Empower your kid. What do you do when your kid falls flat on his face on the playground, and everyone laughs and calls him "Trippy" for the day? There's a key distinction between the kids who wear that nickname for the day and the kids who wear that name into high school. Research shows that the child who blamed the bullies for doing something wrong didn't stay in the bullied position, says Merryman. He knows they were mean and shakes it off. The child who gets bullied long term thinks the teasing is his fault: "They laughed because I'm a klutz," he thinks.
Don't reassure your kid he's such a great kid. Of course he's great but you're actually telling him he can't change his fate, says Merryman. "Think about it from the kid's perspective: 'I'm really a wonderful kid and they still hate me, what chance do I have?'" says Merryman. "Parents can change that dynamic by telling their kid, 'They did a bad thing. You did a klutzy thing but you can be different tomorrow.'"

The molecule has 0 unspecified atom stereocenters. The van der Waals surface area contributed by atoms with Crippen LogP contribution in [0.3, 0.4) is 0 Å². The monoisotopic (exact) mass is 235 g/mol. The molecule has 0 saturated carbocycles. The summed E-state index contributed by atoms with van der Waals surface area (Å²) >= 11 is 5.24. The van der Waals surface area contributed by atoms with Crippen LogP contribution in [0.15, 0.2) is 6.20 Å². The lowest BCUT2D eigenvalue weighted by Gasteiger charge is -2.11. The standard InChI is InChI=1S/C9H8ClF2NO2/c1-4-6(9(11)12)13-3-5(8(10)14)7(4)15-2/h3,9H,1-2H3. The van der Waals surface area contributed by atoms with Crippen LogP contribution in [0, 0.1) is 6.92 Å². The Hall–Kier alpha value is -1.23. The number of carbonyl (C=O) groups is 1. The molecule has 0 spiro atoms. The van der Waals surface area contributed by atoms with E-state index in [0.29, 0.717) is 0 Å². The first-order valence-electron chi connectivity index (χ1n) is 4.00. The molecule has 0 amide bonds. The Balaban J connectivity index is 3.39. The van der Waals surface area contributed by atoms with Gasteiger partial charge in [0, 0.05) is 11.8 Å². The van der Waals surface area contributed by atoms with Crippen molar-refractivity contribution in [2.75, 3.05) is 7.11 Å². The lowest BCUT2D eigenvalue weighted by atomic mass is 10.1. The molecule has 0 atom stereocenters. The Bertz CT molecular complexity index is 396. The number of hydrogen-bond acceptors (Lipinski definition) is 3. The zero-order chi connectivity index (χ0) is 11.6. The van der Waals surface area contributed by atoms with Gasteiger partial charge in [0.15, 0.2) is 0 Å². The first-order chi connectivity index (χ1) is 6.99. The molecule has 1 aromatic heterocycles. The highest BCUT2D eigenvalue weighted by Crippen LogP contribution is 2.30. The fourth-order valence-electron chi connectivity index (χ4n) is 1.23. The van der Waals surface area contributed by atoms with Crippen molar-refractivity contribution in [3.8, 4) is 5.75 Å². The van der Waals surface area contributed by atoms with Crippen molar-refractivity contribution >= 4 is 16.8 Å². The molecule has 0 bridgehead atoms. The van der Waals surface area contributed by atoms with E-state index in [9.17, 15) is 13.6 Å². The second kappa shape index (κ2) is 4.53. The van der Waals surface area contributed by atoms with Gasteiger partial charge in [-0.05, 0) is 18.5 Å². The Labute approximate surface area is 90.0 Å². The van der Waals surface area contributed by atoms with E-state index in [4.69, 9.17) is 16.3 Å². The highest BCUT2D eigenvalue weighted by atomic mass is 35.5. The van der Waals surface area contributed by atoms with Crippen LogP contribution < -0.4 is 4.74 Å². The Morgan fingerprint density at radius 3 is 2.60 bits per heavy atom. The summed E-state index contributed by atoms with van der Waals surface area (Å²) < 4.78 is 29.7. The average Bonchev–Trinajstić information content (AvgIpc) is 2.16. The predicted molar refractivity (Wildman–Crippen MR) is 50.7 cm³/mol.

Overall, kids need to be praised for their efforts, not their innate abilities. "The more you praise them for who they are, the more you are telling them that success depends on innate skill rather than what they do," she says. "You are telling them not to try. It's really hard to change who you are, not what you do."
Be a mensch. Sometimes the discrimination is obvious and requires you discuss it with your child. But take a breath first. Don't start the conversation with your kid when you are feeling the intense anger or pain of the exclusion. That makes the conversation more about you and your feelings of rejection than teaching your child how to handle the exclusion. Be thoughtful and calm with your response, making sure you're teaching them how to act effectively against bigotry.